Just a Peek. For the Peek Table Lamp for Menu, Swedish designer Jonas Wagell wanted something that wasn't visually overpowering in a room. He devised the attenuated silhouette he calls "quirky" first as a floor lamp and now as a table model with the proportions shrunken. Handily, the base of the Peek forms a catchall for earplugs, jewelry or other ephemera and the tip of the stem conveniently functions as a dimmer.
- 20.5" h x 3.9" dia (52x10cm)
- Cord length: 98.4" (250cm)
- Contact us for UL details
- Color temperature: 2700K
From lighting and furniture, tabletop to bath, the wide offerings of Menu speaks to this Copenhagen-based company’s guiding quest for functional originality. “It’s about creating aesthetically pleasing designs that evoke true feelings as well as improving processes in people’s daily lives,” says Menu founder Bjarne Hansen. This is also reflected in its stable of influential creatives including Norm Architects, Afteroom Studio, Jonas Wagell and Krøyer-Sætter-Lassen among others standouts.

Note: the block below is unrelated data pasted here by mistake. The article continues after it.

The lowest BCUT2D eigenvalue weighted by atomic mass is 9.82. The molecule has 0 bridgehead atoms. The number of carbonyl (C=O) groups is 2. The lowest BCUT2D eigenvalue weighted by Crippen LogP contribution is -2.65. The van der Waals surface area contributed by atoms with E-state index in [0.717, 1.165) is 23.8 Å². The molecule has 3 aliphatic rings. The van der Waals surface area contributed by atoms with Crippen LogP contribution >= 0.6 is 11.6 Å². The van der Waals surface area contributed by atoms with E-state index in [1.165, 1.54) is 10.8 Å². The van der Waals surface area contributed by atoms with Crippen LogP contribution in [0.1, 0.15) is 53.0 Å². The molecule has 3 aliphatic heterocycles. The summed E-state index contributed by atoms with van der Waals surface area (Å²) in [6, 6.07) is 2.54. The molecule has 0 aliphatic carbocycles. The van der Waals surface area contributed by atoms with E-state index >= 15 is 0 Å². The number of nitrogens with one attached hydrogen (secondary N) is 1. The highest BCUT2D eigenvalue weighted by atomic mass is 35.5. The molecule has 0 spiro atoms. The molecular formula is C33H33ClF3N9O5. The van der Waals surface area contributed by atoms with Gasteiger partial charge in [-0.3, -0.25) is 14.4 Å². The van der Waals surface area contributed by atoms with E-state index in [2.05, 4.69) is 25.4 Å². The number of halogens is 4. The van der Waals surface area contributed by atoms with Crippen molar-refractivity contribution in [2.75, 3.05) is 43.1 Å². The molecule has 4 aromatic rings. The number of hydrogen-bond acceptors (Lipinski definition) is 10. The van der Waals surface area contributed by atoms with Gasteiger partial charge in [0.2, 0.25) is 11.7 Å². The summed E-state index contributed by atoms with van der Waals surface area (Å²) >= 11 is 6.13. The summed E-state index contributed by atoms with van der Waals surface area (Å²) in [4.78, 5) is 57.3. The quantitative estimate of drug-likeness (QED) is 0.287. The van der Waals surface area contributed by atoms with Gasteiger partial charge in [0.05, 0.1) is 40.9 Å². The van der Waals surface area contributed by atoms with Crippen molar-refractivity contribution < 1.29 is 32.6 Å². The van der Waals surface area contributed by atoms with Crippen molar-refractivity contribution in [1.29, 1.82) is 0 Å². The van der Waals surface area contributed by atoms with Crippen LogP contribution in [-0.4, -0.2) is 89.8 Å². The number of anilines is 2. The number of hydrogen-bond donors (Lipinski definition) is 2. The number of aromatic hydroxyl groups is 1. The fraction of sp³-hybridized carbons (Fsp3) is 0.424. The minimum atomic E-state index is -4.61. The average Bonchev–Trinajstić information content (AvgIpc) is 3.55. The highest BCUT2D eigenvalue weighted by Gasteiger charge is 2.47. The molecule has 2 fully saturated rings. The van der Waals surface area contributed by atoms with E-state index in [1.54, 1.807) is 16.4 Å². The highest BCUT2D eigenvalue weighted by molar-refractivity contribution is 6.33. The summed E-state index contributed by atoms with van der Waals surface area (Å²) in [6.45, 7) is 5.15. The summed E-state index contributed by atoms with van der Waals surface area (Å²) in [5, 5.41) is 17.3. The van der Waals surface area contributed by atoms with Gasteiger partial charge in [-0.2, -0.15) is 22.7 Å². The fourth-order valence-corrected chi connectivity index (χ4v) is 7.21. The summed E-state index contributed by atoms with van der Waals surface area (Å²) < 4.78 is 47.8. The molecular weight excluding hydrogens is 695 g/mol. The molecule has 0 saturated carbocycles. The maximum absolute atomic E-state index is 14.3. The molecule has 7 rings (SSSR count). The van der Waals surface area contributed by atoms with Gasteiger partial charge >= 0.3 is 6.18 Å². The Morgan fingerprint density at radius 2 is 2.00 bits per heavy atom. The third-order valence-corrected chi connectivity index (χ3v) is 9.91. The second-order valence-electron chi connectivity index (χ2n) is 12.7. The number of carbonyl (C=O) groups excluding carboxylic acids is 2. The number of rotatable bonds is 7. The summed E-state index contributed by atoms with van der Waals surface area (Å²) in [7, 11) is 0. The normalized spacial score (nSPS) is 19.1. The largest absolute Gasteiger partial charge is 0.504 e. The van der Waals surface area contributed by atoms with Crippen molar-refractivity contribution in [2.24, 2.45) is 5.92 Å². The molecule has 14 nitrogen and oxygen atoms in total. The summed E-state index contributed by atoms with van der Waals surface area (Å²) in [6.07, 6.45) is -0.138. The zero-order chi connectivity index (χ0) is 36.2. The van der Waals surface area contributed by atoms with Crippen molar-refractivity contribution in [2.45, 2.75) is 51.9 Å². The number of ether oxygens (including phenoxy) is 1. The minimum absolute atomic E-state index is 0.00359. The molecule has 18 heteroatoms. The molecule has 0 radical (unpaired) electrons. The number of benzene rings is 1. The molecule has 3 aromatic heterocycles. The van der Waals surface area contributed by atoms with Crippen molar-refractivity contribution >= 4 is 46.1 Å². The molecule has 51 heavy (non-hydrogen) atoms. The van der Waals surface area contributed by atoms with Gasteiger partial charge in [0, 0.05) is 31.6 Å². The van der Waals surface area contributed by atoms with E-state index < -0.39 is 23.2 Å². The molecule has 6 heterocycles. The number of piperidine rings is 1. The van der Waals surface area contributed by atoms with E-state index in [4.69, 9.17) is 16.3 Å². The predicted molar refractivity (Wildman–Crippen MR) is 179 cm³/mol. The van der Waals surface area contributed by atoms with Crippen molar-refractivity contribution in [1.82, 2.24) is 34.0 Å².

Menu is just as dedicated to responsible manufacturing as innovation. Working to locate new partners in developing countries around the world, the company searches out local factories or small private co-operations to turn out high quality goods and also provide a better economic foundation for the people involved in that production.
“My ambition is to create simple and honest products that have strong character and warmth. Often with humor and color," says Swedish architect and designer Jonas Wagell. Based in Stockholm, he originalIy worked as a graphic designer and project manager before he pivoted to architecture and design. His firm JWDA maintains a multi-disciplinary focus on brand management, architecture and product design.
From his design studio located in an old dairy shop, Jonas has collaborated on projects for Normann Copenhagen, Muuto and Menu, and his range encompasses everything from a teapot to the prefab house concept Mini House. But he always strives for a personal touch. "Maybe my work could be described as expressive minimalism," says the designer. "I believe it is important that design has a connection to local traditions and heritage on some level, without risking being outdated with time."